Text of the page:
The empty corner storefront, sitting so prominently in uptown Maumee, made the area feel emptier than it really was, some said.
The 6,000-square-foot building at Wayne and Conant streets was once a patio furniture store. It has been vacant since the store went out of business three years ago.
Now, a community arts center is proposed for the space.
"It'll bring that whole area a little more alive," said Brenda Clixby, Maumee Chamber of Commerce's executive director.
But the private-public partnership isn't a done deal. It hinges on a $200,000 state grant, which Maumee city officials expect to know next month if they received.
Late last week, the city submitted a grant application to the Ohio Department of Development. The proposal also calls for property owner Bob Reichardt to contribute $200,000 and Sunshine Inc. to put in $26,118 for renovations such as accessibility for the handicapped and updating of the heating and cooling system.
Sunshine, a Maumee nonprofit organization, would use the space for its pottery program for people with disabilities, sell the pottery tiles to benefit the group, and offer art classes to the public.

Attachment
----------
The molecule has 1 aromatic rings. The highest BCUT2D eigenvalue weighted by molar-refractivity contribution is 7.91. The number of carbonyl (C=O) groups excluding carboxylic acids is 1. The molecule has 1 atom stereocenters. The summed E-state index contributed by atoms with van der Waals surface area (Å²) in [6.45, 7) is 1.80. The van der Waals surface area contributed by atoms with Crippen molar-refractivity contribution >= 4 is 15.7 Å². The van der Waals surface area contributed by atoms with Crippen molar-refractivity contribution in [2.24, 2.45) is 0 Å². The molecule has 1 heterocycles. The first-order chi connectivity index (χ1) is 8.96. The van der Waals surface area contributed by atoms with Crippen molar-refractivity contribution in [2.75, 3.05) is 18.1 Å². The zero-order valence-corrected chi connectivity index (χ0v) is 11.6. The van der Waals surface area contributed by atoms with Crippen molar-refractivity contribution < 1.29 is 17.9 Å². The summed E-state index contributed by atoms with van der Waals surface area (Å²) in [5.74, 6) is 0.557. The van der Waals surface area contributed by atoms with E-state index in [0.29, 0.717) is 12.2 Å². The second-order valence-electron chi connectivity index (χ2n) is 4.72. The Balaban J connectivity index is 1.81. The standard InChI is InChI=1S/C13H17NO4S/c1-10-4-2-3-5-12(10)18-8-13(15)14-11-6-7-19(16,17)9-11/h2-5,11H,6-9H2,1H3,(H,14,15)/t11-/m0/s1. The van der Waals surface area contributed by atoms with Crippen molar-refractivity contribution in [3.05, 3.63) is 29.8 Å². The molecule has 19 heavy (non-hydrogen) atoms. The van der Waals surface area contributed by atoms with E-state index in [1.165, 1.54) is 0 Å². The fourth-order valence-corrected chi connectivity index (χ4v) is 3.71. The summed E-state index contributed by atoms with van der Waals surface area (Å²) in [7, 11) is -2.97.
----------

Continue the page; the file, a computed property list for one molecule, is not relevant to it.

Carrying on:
About 40 people use the kiln at Sunshine's campus, 7223 Maumee Western Rd. But the uptown Maumee location could allow that number to grow to employ an additional 25 people with disabilities, said Deb Rasmusson, Sunshine's director of vocational services.
"Our space in our campus is very, very limited -- literally in a spare room at our vocational center. This would make it a more pleasant shopping environment," Ms. Rasmusson said. "[The uptown location] is a great retail space because of the big windows, and it wraps the corner and is in such a prominent spot."
Moving into the building would not be Sunshine's first business endeavor in uptown Maumee. Since 2005, it has run Georgette's Grounds & Gifts, which employs about 25 people with disabilities.
John Jezak, Maumee city administrator, said the community arts center could revive the historic building, which was constructed in 1877 and was once a department store.
"It's a great building," Mr. Jezak said. "It's not owned by [the city], but it's part of the history and architecture over here."
He called the city's community block grant application one of the strongest grant requests of his career. But he pointed to the competitiveness of 88 counties fighting for $1.5 million in state dollars.
Ms. Rasmusson said Sunshine would still push for the community center, even if the grant money is denied. That might mean negotiating a deal with Mr. Reichardt or looking for a smaller space elsewhere in Maumee, she said.
If the city wins the grant, the community center probably would not open for at least six months, she said.